Jarl looked up at his mother. "But why were you crying? Is it because of the baby? You're still sad, aren't you."
"I am." Paine considered her next words with great care. "I'll be sad for a long time. I loved your baby sister very much, and I miss her. And if you're still sad, that's okay, too. When someone important to us dies, it's okay to take a bit of a break from your normal life. It's called mourning."
"Is that why you've been in bed all day?" His hand crept up into his mouth, an old habit from his babyhood; Paine hadn't seen him do that in years. "Because you're mourning? Or are you sick, like Father was?"
"Not exactly," she said. "Do you remember after the twins were born? I spent a few days in bed then, too."
"Oh, right. I remember now." Jarl sighed with relief, then pulled his thumb free, as though he had just noticed it in his mouth, and tried to wipe it on the sheets surreptitiously; Paine had to bite the inside of her cheek to avoid a smile. "So it's the same?"
"Yes. Giving birth to a baby is hard work, so I need to rest. But you don't need to worry. I'll be up and about soon, I promise." She hugged him again and kissed his forehead. "I'm sorry, Jarl. I know your father and I have given you a lot to worry about lately. Far more than you should ever have to bear."
"It's okay," he said, leaning his head against her. "I love you, Mama."
"I love you, too," she replied, the tightness returning to her throat. "Very much. No matter how sad I am, I will always love you."
He yawned and burrowed more deeply into her bosom as she relaxed down onto the mattress, resting her head against the still-damp pillow. "It's okay if you want to cry some more. I won't be afraid this time."
His unexpected permission was enough to send a fresh wave of tears down her cheeks. She held him and quietly wept: in mourning for her lost daughter, in fear of losing her heart's desire, and in gratitude for such a loving and understanding son. It was not long before mother and child both fell into a peaceful, healing sleep.
Nooj reached across the bed and found only emptiness. Waking fully, he cursed the fate which had left him alone and comfortless in the darkness of the room. Then he remembered it was not fate, but his own mistakes which had done this and the entire tower of memories came cascading down, almost burying him in the detritus of his life.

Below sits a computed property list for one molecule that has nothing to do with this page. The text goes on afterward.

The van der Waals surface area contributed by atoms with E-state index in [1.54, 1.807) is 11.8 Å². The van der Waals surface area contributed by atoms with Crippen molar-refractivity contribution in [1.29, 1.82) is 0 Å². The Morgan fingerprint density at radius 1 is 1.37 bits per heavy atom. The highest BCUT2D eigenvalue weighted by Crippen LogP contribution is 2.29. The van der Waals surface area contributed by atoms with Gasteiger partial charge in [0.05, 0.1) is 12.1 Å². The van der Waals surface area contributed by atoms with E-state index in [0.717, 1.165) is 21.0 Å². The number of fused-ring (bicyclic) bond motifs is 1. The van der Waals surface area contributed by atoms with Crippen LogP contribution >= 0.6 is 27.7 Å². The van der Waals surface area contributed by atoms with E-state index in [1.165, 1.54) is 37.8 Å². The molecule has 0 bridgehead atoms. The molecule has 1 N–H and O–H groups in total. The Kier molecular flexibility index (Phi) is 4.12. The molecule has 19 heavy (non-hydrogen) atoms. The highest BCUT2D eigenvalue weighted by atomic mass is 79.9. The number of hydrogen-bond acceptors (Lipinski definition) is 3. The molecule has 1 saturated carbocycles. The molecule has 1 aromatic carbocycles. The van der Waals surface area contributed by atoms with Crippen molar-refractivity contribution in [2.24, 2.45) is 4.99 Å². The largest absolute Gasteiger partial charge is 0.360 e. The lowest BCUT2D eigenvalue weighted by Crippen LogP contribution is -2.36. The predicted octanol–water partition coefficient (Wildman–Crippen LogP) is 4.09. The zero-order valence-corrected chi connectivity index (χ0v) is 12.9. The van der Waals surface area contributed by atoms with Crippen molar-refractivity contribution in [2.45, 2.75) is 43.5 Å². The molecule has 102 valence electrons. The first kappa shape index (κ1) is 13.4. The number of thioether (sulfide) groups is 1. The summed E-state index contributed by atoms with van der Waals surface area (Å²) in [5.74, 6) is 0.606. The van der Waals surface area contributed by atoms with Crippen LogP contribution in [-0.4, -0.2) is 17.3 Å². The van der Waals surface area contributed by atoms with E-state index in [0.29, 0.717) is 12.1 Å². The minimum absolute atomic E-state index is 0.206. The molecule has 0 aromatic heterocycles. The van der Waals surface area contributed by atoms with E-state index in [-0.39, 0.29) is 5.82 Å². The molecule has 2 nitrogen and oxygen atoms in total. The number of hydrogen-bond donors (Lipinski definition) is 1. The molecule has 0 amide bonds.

He threw back the covers and looked at himself. The machina limbs seemed more clumsy than ever; he had grown thinner, and so they seemed too large and heavy for his body. The lurid scars which seamed his left side burned in the dim light. How could he ever have thought this was a fit bed-mate for the beauty of Paine?
Words burst from him because he could no longer bear the stillness of the room. He hungered for the sound of humanity and, since he was isolated by his own decision, he could only speak to himself.
"You are the most obvious fool who ever walked these lands! You, you arrogant idiot who thought you were good enough for her. You expected her to yield to your choices and excuse your errors, simply because they were yours!" He pushed himself up from the bed and stumped across the floor to the mirror.
"Nooj. Nooj! Is there anything wrong?" It was Baralai, tapping urgently on the door.
"Come in. What are you doing up this early?" Nooj wrapped his robe around his nakedness and gestured to a chair as Baralai opened the door and stepped through.
"I was taking a turn around the halls. I used to do it at Bevelle and it's become a habit. Then I saw a light under your door ..."